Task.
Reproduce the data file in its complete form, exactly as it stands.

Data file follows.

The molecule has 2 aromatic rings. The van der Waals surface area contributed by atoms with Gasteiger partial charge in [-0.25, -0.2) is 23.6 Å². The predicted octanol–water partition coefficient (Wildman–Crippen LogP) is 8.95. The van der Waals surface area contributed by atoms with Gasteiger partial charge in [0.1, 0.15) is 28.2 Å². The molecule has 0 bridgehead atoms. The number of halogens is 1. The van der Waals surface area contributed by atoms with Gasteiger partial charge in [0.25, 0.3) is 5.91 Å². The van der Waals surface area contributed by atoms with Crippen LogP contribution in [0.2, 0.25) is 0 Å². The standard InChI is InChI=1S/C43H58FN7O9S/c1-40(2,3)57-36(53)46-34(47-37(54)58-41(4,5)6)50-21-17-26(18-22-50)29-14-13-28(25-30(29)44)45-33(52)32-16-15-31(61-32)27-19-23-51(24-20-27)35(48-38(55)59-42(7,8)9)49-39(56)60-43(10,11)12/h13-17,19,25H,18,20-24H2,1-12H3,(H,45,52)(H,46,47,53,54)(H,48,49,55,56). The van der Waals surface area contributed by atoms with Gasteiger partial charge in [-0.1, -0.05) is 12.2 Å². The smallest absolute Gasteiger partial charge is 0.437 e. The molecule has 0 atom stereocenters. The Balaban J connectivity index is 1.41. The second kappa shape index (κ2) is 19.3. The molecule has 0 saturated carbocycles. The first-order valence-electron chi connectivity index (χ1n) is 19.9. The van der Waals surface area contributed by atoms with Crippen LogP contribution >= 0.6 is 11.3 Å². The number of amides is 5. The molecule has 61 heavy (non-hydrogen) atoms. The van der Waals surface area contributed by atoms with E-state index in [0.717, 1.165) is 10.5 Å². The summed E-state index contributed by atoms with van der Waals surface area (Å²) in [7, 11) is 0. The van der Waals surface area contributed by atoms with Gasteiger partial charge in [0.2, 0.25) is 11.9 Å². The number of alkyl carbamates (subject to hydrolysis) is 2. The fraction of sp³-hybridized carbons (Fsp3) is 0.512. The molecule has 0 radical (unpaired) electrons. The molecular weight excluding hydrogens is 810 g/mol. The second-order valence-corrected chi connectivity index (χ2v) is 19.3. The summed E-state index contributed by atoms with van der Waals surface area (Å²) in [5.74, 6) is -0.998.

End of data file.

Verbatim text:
The molecule has 2 aromatic rings. The van der Waals surface area contributed by atoms with Gasteiger partial charge in [-0.25, -0.2) is 23.6 Å². The predicted octanol–water partition coefficient (Wildman–Crippen LogP) is 8.95. The van der Waals surface area contributed by atoms with Gasteiger partial charge in [0.1, 0.15) is 28.2 Å². The molecule has 0 bridgehead atoms. The number of halogens is 1. The van der Waals surface area contributed by atoms with Gasteiger partial charge in [0.25, 0.3) is 5.91 Å². The van der Waals surface area contributed by atoms with Crippen LogP contribution in [0.2, 0.25) is 0 Å². The standard InChI is InChI=1S/C43H58FN7O9S/c1-40(2,3)57-36(53)46-34(47-37(54)58-41(4,5)6)50-21-17-26(18-22-50)29-14-13-28(25-30(29)44)45-33(52)32-16-15-31(61-32)27-19-23-51(24-20-27)35(48-38(55)59-42(7,8)9)49-39(56)60-43(10,11)12/h13-17,19,25H,18,20-24H2,1-12H3,(H,45,52)(H,46,47,53,54)(H,48,49,55,56). The van der Waals surface area contributed by atoms with Gasteiger partial charge in [-0.1, -0.05) is 12.2 Å². The smallest absolute Gasteiger partial charge is 0.437 e. The molecule has 0 atom stereocenters. The Balaban J connectivity index is 1.41. The second kappa shape index (κ2) is 19.3. The molecule has 0 saturated carbocycles. The first-order valence-electron chi connectivity index (χ1n) is 19.9. The van der Waals surface area contributed by atoms with Crippen LogP contribution >= 0.6 is 11.3 Å². The number of amides is 5. The molecule has 61 heavy (non-hydrogen) atoms. The van der Waals surface area contributed by atoms with E-state index in [0.717, 1.165) is 10.5 Å². The summed E-state index contributed by atoms with van der Waals surface area (Å²) in [7, 11) is 0. The van der Waals surface area contributed by atoms with Gasteiger partial charge in [0.2, 0.25) is 11.9 Å². The number of alkyl carbamates (subject to hydrolysis) is 2. The fraction of sp³-hybridized carbons (Fsp3) is 0.512. The molecule has 0 radical (unpaired) electrons. The molecular weight excluding hydrogens is 810 g/mol. The second-order valence-corrected chi connectivity index (χ2v) is 19.3. The summed E-state index contributed by atoms with van der Waals surface area (Å²) in [5.74, 6) is -0.998.